The stairs spiraled around in a tight ascent, ending finally on a short walkway barred by a portcullis. Darkness gave way to a lighted tunnel to the right, torches flickering as they burned. Neither Stoyan nor de Geffriel could see down the passage, an, when they tried to listen, silence greeted them.
“What kind of hideout is this?” de Geffriel put on a pouty face, and Stoyan found himself smiling. “Who would lead you through something so stupid only to put a gate at the end? How can people even move about? And keeping it clean?! This is…it’s pointless!”
As Stoyan reached around to console her, the tight stairwell forced his hand to brush against the wall. His fingers curled around a wooden extrusion and he pulled down. The sound of iron creaking against stone was a blessed sound, though the gate before them remained still. Their attention instead flew across the way to another gate from a second stairwell, as it slowly retreated into the recesses of the structure above.
“Oh, for the love of…Really? This place sucks.” Folding her arms across her chest in a huffy manner, de Geffriel snorted, another quirk Stoyan found oddly appealing. “Might as well find that stairwell.”
But before they could move, they saw movement as a shadow flickered along the wall. “Hold on, de Geffriel, someone’s over there.”
She waited, watching impatiently, as Elias and Alaiya emerged and stood before the open archway. “Oh, like that’s fair!” She reached over and raised the switch lowering the portcullis in front of them. Both jumped back startled at the sudden occurrence and de Geffriel snickered. Realizing what she had done, Stoyan batted her hand away and pulled the lever down once more, reraising the barred gate.
“Hey, Alaiya, Elias, is there a switch over there? Get us out!” Stoyan’s voice rang out, bouncing off the stone walls.
The two in the other room turned and peered across the conjoining platform and saw Stoyan, his face plastered against the bars, matted hair and flaps of skin jutting out between the bars in an awkward, fish-faced manner.
“Now, that’s a sight,” began Elias, pausing briefly. “…for sore…eyes.” He reached over and pulled a lever extending from the wall. The portcullis across the way opened and Stoyan and de Geffriel moved forward onto the landing to meet the others. Together they looked down the corridor and noticed numerous torches illuminating eight staggered doors on either end.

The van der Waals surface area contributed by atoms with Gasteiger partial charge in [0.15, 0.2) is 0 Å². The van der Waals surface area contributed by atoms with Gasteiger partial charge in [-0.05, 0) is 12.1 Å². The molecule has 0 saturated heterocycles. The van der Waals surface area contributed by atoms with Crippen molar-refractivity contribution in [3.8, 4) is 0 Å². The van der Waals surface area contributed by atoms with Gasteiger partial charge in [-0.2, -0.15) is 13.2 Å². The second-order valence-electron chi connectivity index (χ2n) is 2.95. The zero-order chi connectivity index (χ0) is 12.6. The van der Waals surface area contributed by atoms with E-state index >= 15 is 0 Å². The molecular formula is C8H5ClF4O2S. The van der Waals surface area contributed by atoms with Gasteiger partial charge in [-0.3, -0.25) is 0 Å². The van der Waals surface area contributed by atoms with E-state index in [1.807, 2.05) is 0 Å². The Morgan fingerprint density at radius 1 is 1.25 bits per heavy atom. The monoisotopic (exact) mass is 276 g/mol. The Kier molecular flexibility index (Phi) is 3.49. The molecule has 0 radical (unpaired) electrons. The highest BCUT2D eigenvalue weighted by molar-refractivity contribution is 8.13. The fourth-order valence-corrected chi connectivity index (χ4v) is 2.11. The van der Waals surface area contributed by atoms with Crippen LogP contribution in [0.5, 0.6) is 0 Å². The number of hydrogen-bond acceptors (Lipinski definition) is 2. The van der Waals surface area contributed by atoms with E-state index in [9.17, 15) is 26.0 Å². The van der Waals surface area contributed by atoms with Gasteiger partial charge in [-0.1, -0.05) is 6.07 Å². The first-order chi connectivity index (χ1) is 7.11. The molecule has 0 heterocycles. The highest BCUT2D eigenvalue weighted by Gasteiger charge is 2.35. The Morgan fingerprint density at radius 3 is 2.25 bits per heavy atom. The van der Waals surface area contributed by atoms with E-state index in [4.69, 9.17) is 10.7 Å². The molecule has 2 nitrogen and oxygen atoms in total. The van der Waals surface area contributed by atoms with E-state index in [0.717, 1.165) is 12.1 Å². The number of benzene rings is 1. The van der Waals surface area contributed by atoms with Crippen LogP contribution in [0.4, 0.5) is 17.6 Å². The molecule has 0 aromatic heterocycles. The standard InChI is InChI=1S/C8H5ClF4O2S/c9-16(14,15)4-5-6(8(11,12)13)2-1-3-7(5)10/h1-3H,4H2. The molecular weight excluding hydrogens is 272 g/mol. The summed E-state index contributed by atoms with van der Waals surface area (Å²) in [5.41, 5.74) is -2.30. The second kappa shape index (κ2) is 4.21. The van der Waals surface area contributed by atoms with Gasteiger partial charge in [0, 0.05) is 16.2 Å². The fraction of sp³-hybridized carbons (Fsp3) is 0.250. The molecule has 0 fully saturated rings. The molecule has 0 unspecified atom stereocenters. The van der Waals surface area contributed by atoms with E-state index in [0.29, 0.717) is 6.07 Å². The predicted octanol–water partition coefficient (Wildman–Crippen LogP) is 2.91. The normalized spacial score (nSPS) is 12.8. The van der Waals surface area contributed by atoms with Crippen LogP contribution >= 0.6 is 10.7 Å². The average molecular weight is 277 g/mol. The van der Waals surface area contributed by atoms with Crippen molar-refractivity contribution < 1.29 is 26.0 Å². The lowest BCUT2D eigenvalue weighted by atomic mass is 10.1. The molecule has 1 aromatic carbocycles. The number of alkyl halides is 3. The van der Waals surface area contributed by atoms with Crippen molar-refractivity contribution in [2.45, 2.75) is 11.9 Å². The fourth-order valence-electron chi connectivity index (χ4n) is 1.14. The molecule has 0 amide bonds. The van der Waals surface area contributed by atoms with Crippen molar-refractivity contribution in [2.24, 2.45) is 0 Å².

Suddenly the torches snuffed out, blanketing the corridor in complete darkness. Then, almost as quickly, they reignited.
“That’s, unusual,” observed Elias, his curiosity naturally drawing him into the hallway. With each step he took, the torches extinguished their light and brought it back, creating a symphonic cadence with the Gnome’s steps. Muffled laughter from behind him broke his trance as the torches reignited once more.
Turning, Elias saw Alaiya glaring at the Scout, who had her hand clasped over her mouth, trying to suppress her laughter. Confused, Elias could only stare as de Geffriel held up her hand and snapped her fingers. The torches behind him snuffed out. She snapped again and the torched flared back to life.
“Amazing!” Elias ran to de Geffriel, growing more curious as he tried to comprehend what he was seeing. With every snap of her fingers the torches responded, as though she controlled the life of flame itself. “How do you do that?”
Before de Geffriel could respond, Alaiya interjected. Holding up her hands, she mimed putting on gloves and motioned to de Geffriel. Elias’s eyes followed and widened in realization as he took in the deep purple gloves made of felt. “You found some magick items as well?” He put his hands on his hips and gyrated forward, a gesture that caused both Alaiya and de Geffriel to retch slightly. “Found this with one of the Orcs we killed, right Alaiya? Fierce battle it was. Nifty little thing makes me feel a bit stronger, if I do say so though. I wonder what kind of spell is on it…” Elias lost himself in thought for a moment before turning to Alaiya. “Well, go on. Show ’em your cape.” Alaiya looked at him disapprovingly. “Okay, okay, okay. It’s not a cape, it’s a cloak. Still, show ’em.”